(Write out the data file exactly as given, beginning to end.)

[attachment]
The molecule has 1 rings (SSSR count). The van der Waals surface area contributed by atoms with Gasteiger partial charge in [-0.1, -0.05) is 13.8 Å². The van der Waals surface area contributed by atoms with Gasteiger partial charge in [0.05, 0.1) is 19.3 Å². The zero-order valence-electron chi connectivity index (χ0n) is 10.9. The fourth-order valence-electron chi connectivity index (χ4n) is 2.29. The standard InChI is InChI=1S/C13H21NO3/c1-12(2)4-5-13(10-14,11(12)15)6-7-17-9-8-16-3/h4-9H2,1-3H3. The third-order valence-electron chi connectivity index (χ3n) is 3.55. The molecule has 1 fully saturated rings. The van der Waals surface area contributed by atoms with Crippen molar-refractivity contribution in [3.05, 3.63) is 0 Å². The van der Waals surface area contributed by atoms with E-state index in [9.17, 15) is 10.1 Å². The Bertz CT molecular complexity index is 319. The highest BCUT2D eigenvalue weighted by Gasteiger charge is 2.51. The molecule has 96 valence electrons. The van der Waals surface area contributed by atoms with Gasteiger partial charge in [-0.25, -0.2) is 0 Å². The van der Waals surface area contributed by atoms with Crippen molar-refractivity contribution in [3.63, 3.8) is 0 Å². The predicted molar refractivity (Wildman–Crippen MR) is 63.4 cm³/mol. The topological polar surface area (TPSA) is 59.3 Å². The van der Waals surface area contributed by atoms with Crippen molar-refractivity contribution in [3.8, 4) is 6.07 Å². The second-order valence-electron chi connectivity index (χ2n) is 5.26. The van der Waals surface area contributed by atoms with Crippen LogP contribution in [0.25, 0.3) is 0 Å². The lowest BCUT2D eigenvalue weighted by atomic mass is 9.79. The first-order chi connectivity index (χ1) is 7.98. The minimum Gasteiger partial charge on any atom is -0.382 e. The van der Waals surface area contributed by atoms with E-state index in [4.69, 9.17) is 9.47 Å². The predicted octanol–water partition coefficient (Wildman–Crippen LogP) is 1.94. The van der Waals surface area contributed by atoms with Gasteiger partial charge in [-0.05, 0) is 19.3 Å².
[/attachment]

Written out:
The molecule has 1 rings (SSSR count). The van der Waals surface area contributed by atoms with Gasteiger partial charge in [-0.1, -0.05) is 13.8 Å². The van der Waals surface area contributed by atoms with Gasteiger partial charge in [0.05, 0.1) is 19.3 Å². The zero-order valence-electron chi connectivity index (χ0n) is 10.9. The fourth-order valence-electron chi connectivity index (χ4n) is 2.29. The standard InChI is InChI=1S/C13H21NO3/c1-12(2)4-5-13(10-14,11(12)15)6-7-17-9-8-16-3/h4-9H2,1-3H3. The third-order valence-electron chi connectivity index (χ3n) is 3.55. The molecule has 1 fully saturated rings. The van der Waals surface area contributed by atoms with Crippen molar-refractivity contribution in [3.05, 3.63) is 0 Å². The van der Waals surface area contributed by atoms with E-state index in [9.17, 15) is 10.1 Å². The Bertz CT molecular complexity index is 319. The highest BCUT2D eigenvalue weighted by Gasteiger charge is 2.51. The molecule has 96 valence electrons. The van der Waals surface area contributed by atoms with Gasteiger partial charge in [-0.25, -0.2) is 0 Å². The van der Waals surface area contributed by atoms with Crippen molar-refractivity contribution in [3.63, 3.8) is 0 Å². The predicted molar refractivity (Wildman–Crippen MR) is 63.4 cm³/mol. The topological polar surface area (TPSA) is 59.3 Å². The van der Waals surface area contributed by atoms with Crippen molar-refractivity contribution in [3.8, 4) is 6.07 Å². The second-order valence-electron chi connectivity index (χ2n) is 5.26. The van der Waals surface area contributed by atoms with Crippen LogP contribution in [0.25, 0.3) is 0 Å². The lowest BCUT2D eigenvalue weighted by atomic mass is 9.79. The first-order chi connectivity index (χ1) is 7.98. The minimum Gasteiger partial charge on any atom is -0.382 e. The van der Waals surface area contributed by atoms with E-state index in [4.69, 9.17) is 9.47 Å². The predicted octanol–water partition coefficient (Wildman–Crippen LogP) is 1.94. The van der Waals surface area contributed by atoms with Gasteiger partial charge in [-0.05, 0) is 19.3 Å².